"If you move, I'll fall."
I've been away for most of the month dealing with a family emergency, but I've just about managed to get an episode together with the few days of the month I've been in Manchester. I spent a few of the days away trying to do my day job in some absolutely punishing heat, and so ended up listening to a lot of laid-back tunes to fit the temperature - as such, I thought I'd shape the month's selection in the same manner! Some old classics (including one for KMG, RIP) and more recent cuts, moving through a few different genres - enjoy!
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India Shawn ft. Anderson .Paak : Movin' On
We start the episode on the modern soul tip with a killer from Los Angeles native India Shawn, who you'll have heard on the podcast before. As much as Anderson .Paak comes through with a great guest appearance, it's absolutely still her song. It's sunny, fresh, and a good song to wake up to as much as anything! With her message of moving out of a bad situation to something better, India Shawn creates an uplifting cut alongside producer D'Mile, which you can find on the short "Before We Go" album.
Tavaras Jordan : The Player's Ball
The more I catch up on his back catalogue, the more this man becomes one of my favourite musicians and producers. This instrumental is from his "SouthernPlayalistic" beat tape, and it's a sunny, refined track which, while you could imagine being topped with an R&B singer quite easily, is perfect just as it is.
Roy Ayers Ubiquity : Everybody Loves The Sunshine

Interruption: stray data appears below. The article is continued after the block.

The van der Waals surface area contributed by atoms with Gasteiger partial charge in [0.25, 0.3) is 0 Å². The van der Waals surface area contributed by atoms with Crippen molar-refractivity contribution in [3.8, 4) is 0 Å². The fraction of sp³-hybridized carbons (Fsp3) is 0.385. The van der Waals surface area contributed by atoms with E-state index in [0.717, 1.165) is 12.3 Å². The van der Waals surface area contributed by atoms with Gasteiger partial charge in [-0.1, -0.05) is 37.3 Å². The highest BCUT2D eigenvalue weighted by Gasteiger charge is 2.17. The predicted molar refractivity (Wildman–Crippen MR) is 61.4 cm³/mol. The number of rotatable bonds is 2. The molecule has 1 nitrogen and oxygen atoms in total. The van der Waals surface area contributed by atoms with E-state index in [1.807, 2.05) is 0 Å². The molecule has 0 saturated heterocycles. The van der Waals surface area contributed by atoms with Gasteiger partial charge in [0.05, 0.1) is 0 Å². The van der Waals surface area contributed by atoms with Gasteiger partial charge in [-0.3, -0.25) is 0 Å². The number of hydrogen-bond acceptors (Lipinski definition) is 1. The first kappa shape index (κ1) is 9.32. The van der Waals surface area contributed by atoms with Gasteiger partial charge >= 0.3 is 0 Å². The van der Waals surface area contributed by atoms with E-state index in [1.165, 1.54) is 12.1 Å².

One of the timeless, foundation, unimpeachable summer anthems - already forty-six years old and it still gets plenty of play. That's not even getting into how many times it's been covered, remixed, sampled, it's just a cultural staple. If you don't know, Roy Ayers is a jazz/soul/funk artist, writer, and producer, who has been putting out work since the early Sixties - and who is still performing live today! This is the title track from one of the albums under the name "Roy Ayers Ubiquity", and while the whole LP is good, this will always be the standout.
Lisa Shaw : Better Days
The opening track from Lisa Shaw's second LP, "Free", this is a light and airy, beautifully-engineered track that puts Shaw front and centre, at a slow and leisurely pace to warm you up for the more uptempo material that makes up the majority of the album. Still waiting on a third LP from this incredibly talented artist though...
Le$ : Campaign
Late night Houston rider music! The "Le$ Is More" EP was another quality release from the man with maybe the biggest contrast between his work ethic and how energetic he sounds on the mic (that said, Snoop also exists), and after playing this quite a few times this month I thought it was the track to include in the mix. Those gliding keyboards open things up and acclimatise you and then when the drum track drops, you're fully locked in.
UGK : It's Supposed To Bubble
If you don't know UGK's work, I'd recommend giving them a listen - Pimp C (RIP) and Bun B came out of Port Arthur, Texas, with their own highly-musical brand of Hip-Hop that stands up against anyone you can name. What often sounds like samples in their work is often built up with live, replayed versions of famous licks played by Pimp and guests, and then they bring their southern flavour to the mic. This track comes from their second LP, 1994's "Super Tight", and they're celebrating with a little champagne. It does, indeed, be like that sometimes.
MF DOOM : Red And Gold (Original 12" Instrumental)
No matter what, "Operation Doomsday" will always be my favourite MF DOOM (RIP) release - at that time, it hit like nothing else, sounding like someone with a stack of 80s records, a drum machine, and a mic, holed up in a bedroom and going for it. I'm not going to mention the sample, but it's not hidden at all - and you likely recognise it from some other uses!
Prodigy : Stronger